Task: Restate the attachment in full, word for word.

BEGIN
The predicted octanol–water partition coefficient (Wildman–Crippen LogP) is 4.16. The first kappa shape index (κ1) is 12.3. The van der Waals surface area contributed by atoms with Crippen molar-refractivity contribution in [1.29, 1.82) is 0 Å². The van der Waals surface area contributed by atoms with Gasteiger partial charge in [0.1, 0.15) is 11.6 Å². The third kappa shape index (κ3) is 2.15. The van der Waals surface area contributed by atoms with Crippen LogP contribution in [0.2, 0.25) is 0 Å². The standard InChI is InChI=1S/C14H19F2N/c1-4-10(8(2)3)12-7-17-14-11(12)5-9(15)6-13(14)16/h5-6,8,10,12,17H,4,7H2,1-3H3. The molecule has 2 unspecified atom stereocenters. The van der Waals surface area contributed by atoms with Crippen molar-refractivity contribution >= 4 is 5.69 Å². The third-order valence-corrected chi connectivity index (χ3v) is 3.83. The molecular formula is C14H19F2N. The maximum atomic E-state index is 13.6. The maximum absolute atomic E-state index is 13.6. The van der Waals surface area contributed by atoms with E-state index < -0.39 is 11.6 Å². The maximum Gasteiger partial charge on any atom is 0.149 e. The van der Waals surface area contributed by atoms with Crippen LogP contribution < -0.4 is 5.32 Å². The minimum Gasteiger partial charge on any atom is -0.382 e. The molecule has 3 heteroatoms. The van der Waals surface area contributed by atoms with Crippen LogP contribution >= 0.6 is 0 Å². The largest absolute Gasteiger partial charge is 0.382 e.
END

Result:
The predicted octanol–water partition coefficient (Wildman–Crippen LogP) is 4.16. The first kappa shape index (κ1) is 12.3. The van der Waals surface area contributed by atoms with Crippen molar-refractivity contribution in [1.29, 1.82) is 0 Å². The van der Waals surface area contributed by atoms with Gasteiger partial charge in [0.1, 0.15) is 11.6 Å². The third kappa shape index (κ3) is 2.15. The van der Waals surface area contributed by atoms with Crippen LogP contribution in [0.2, 0.25) is 0 Å². The standard InChI is InChI=1S/C14H19F2N/c1-4-10(8(2)3)12-7-17-14-11(12)5-9(15)6-13(14)16/h5-6,8,10,12,17H,4,7H2,1-3H3. The molecule has 2 unspecified atom stereocenters. The van der Waals surface area contributed by atoms with Crippen molar-refractivity contribution >= 4 is 5.69 Å². The third-order valence-corrected chi connectivity index (χ3v) is 3.83. The molecular formula is C14H19F2N. The maximum atomic E-state index is 13.6. The maximum absolute atomic E-state index is 13.6. The van der Waals surface area contributed by atoms with E-state index < -0.39 is 11.6 Å². The maximum Gasteiger partial charge on any atom is 0.149 e. The van der Waals surface area contributed by atoms with Crippen LogP contribution < -0.4 is 5.32 Å². The minimum Gasteiger partial charge on any atom is -0.382 e. The molecule has 3 heteroatoms. The van der Waals surface area contributed by atoms with Crippen LogP contribution >= 0.6 is 0 Å². The largest absolute Gasteiger partial charge is 0.382 e.